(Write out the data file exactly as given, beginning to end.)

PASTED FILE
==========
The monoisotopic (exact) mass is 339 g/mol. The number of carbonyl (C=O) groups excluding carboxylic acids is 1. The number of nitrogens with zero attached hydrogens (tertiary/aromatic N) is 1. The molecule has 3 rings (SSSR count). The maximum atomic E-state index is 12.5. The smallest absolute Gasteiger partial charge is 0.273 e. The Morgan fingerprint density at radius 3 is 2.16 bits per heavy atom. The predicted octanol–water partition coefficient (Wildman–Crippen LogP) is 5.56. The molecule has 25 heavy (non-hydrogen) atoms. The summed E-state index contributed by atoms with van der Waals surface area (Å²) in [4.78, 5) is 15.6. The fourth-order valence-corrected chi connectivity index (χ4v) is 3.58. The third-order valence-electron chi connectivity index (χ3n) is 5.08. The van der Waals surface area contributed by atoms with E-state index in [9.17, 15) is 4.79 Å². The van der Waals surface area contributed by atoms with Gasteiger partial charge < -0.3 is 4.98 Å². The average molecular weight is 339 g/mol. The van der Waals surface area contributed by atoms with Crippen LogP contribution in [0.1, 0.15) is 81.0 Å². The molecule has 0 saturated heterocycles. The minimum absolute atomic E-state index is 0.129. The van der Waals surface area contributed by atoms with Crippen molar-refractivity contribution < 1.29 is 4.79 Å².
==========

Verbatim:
The monoisotopic (exact) mass is 339 g/mol. The number of carbonyl (C=O) groups excluding carboxylic acids is 1. The number of nitrogens with zero attached hydrogens (tertiary/aromatic N) is 1. The molecule has 3 rings (SSSR count). The maximum atomic E-state index is 12.5. The smallest absolute Gasteiger partial charge is 0.273 e. The Morgan fingerprint density at radius 3 is 2.16 bits per heavy atom. The predicted octanol–water partition coefficient (Wildman–Crippen LogP) is 5.56. The molecule has 25 heavy (non-hydrogen) atoms. The summed E-state index contributed by atoms with van der Waals surface area (Å²) in [4.78, 5) is 15.6. The fourth-order valence-corrected chi connectivity index (χ4v) is 3.58. The third-order valence-electron chi connectivity index (χ3n) is 5.08. The van der Waals surface area contributed by atoms with E-state index in [9.17, 15) is 4.79 Å². The van der Waals surface area contributed by atoms with Gasteiger partial charge < -0.3 is 4.98 Å². The average molecular weight is 339 g/mol. The van der Waals surface area contributed by atoms with Crippen LogP contribution in [0.1, 0.15) is 81.0 Å². The molecule has 0 saturated heterocycles. The minimum absolute atomic E-state index is 0.129. The van der Waals surface area contributed by atoms with Crippen molar-refractivity contribution < 1.29 is 4.79 Å².